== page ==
When Richard Donner and Warner Bros. released "Superman" in 1978, interconnected cinematic comic book universes were but a twinkle in a geek's eye. Donner and his screenwriters were keen on Superman and Superman alone, placing the character in a world where no other superheroes exist. This made for a certain amount of narrative clarity, as mainstream film audiences weren't yet trained to accept kid-friendly crossovers and team-ups. In the past, on the hit TV series "Batman," the title character did have a notable team-up episode wherein Bruce Wayne (Adam West) was revealed to be old school chums with Britt Reid (Van Williams), a.k.a. the Green Hornet. In film, team-ups and crossovers were, at that time, reserved for Godzilla and for Universal monsters. Oh, and also for when Zatoichi met Yojimbo.

That same ethos was at play 11 years later when Tim Burton made his high-profile "Batman" feature film, a darker and weirder version of the character that stood as a counterpoint to the 1966 TV series. Burton's Gotham City was a strange, expressionistic place full of impossible spires and insanity-inducing architecture, a landscape that a Batman would seem comfortable in. Burton was clearly not interested in making a world that would accommodate both a Batman and a Superman.

Something uncanny happened in Joel Schumacher's 1995 sequel "Batman Forever," though. After taking in a newly orphaned Dick Grayson (Chris O'Donnell), Bruce Wayne (now Val Kilmer) had to convince the angry young man to stay at his home. Grayson, previously a circus performer, was to take to the road. Bruce casually steps up behind him and says, "The circus must be halfway to Metropolis by now."

Metropolis! Where Superman lives! A clue! A clue!

The Death Of Superman Lives

By the time "Batman Forever" was released, however, the "Superman" film series was long over. "Superman IV: The Quest for Peace" was released in 1987 to complete indifference, and there didn't seem to be any plans to revive it. Tim Burton, however, was working on an ill-fated superhero film in the mid-1990s that was to be called "Superman Lives," with Nicolas Cage appearing as a long-haired version of the Man of Steel. Anecdotally, multiple young people in comic book circles speculated if Burton's "Batman" and Burton's "Superman Lives" were to take place in the same universe. The Cage film eventually collapsed, a process detailed in Jon Schnepp's 2015 documentary "The Death of 'Superman Lives': What Happened?" Despite the hint dropped by Val Kilmer in "Batman Forever," it seemed that Superman and Batman never really lived in the same world.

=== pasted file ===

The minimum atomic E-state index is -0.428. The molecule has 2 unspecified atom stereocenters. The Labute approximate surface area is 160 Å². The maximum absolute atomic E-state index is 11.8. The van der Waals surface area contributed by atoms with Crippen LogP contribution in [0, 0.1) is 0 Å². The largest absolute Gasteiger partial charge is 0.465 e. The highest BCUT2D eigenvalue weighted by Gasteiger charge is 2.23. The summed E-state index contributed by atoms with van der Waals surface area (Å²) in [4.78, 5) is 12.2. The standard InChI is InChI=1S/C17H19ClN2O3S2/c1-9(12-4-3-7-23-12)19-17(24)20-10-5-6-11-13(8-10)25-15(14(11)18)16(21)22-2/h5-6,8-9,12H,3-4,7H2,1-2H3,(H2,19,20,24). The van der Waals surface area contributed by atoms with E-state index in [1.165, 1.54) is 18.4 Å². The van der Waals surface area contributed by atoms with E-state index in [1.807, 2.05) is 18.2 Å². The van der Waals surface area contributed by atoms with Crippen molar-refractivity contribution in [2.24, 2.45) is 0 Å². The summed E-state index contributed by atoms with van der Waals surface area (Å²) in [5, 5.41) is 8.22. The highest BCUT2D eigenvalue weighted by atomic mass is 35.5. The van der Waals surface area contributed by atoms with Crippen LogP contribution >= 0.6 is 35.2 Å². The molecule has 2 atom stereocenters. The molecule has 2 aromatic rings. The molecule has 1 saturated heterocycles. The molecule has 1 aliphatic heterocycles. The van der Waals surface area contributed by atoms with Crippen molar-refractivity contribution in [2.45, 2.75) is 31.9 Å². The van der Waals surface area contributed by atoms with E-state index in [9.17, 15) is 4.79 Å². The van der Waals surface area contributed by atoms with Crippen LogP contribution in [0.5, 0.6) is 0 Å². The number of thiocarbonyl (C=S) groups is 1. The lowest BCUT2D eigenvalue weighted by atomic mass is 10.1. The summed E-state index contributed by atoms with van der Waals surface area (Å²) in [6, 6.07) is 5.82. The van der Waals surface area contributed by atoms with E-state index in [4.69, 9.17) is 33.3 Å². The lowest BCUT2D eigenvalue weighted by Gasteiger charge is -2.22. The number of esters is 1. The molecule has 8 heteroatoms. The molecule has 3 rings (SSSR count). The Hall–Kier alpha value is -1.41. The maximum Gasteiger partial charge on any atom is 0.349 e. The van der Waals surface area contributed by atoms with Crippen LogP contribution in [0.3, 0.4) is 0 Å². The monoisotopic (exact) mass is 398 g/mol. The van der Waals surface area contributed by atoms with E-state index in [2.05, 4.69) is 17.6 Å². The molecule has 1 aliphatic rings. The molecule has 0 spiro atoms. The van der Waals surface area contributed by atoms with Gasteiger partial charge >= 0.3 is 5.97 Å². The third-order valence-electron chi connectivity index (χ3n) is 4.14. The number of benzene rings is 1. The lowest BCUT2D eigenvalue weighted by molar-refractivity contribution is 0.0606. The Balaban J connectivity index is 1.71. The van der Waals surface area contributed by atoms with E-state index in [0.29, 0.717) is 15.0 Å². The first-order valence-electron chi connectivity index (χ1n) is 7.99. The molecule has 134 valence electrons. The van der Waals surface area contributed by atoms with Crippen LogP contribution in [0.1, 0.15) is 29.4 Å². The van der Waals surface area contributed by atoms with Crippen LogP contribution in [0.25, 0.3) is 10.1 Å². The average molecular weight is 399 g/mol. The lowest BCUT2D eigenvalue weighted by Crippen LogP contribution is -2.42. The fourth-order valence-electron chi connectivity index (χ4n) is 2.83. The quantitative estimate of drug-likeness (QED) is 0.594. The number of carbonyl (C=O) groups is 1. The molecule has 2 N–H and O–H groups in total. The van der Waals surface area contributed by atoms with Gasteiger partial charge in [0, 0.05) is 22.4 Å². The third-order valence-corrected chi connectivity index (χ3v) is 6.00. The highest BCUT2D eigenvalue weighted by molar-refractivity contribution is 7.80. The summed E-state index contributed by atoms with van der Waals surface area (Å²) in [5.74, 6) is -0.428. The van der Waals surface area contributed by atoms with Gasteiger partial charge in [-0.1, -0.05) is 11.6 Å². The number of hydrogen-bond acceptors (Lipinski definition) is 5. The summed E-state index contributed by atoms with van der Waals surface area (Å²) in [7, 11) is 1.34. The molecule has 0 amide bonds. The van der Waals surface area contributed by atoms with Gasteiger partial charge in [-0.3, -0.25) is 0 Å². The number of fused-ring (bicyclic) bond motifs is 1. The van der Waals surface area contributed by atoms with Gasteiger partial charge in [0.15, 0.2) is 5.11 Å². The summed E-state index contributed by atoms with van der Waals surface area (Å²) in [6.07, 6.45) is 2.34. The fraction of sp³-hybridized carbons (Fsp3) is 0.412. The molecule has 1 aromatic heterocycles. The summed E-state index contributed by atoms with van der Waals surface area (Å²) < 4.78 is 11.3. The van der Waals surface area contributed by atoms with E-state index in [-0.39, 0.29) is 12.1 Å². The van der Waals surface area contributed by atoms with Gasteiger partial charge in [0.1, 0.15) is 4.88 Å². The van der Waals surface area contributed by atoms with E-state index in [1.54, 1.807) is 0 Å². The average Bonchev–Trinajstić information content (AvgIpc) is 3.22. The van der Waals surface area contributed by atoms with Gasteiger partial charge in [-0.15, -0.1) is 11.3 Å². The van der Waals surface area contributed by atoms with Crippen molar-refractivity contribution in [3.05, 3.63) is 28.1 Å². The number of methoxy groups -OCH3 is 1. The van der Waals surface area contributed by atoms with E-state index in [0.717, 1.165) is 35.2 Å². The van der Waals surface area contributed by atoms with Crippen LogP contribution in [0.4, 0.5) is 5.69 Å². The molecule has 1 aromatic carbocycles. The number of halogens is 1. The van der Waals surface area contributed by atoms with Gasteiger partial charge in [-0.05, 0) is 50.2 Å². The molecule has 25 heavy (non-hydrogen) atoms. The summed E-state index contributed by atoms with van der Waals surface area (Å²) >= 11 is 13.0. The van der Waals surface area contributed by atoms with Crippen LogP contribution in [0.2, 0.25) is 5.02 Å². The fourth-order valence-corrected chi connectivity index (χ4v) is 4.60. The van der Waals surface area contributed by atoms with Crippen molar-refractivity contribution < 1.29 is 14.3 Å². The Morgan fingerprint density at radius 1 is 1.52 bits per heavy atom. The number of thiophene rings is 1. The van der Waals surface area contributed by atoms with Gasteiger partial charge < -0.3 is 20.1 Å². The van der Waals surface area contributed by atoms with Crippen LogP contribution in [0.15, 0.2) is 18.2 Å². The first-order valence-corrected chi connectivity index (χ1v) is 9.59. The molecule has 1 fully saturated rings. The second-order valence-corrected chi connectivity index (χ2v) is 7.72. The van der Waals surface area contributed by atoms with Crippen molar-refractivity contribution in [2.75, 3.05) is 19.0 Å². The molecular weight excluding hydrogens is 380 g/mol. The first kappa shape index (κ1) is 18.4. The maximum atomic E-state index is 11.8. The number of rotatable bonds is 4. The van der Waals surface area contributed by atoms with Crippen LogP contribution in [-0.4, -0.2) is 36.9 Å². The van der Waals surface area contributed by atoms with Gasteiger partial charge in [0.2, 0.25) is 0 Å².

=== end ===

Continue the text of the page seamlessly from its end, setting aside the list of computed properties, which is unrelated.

Until today.

DC Comics recently revealed, as reported on ComicBook.com, that "Batman" (1989) and "Superman" (1978) did indeed take place in the same universe. In a recent one-shot comic book called "Dark Crisis: Big Bang," The Flash found himself sprinting through a patchwork of parallel universes, getting glimpses of alternate versions of familiar superheroes. It should be noted that messy multiverse chaos is DC Comics' bread and butter, and that many of the company's larger superhero stories are explicitly predicated on cleaning up their crowded timelines, e.g. "Crisis on Infinite Earths" from 1985.

Each universe that The Flash runs through is marked by a number, and Burton's version of Batman appears on "Earth-789." Later in the same issue, Earth-789 is also said to be a universe where Batman's parents were killed by the Joker (as they were in the 1989 film) and that Superman and Supergirl are the only superpowered beings.

Earth-789. '78 and '89, get it?

Supergirl Lives

It was very thoughtful of DC Comics to include Supergirl in the mix, as Jeannot Swarc's 1984 film "Supergirl" does explicitly take place in the same world as Richard Donner's "Superman."

What does this all mean? Sadly, very little. Although "Batman" and "Superman" have been canonically connected in the pages of a comic book written 44 and 33 years after their making, there's not much audiences, fans, or filmmakers can do with this information. Michael Keaton, who played Bruce Wayne in 1989, was set to return to the role in the upcoming film "Batgirl," but that film was canceled by Warner Bros., leaving canonical connections currently unconnected. Christopher Reeve, meanwhile — who played Clark Kent in 1978 — passed in 2004. He was recast by Brandon Routh in the 2006 film "Superman Returns," a direct sequel to the Donner film. That version of the character, however, has since been swept up in the completely incomprehensible DC comics television universe.

There is no time or space here to parse out that particular corner of chaos.

"The Flash," meanwhile, is due in theaters in June of 2023. Recall that the character can run so fast, he can teleport between dimensions. That film will reportedly include both Keaton and the version of Batman played by Ben Affleck in "Justice League." There is no report of the return of Helen Slater from "Supergirl," or Routh as Superman. At the very least, then, fans will be able to amuse themselves with the knowledge that Keaton and Reeve could have possibly met someday. It will, however, have to remain academic.

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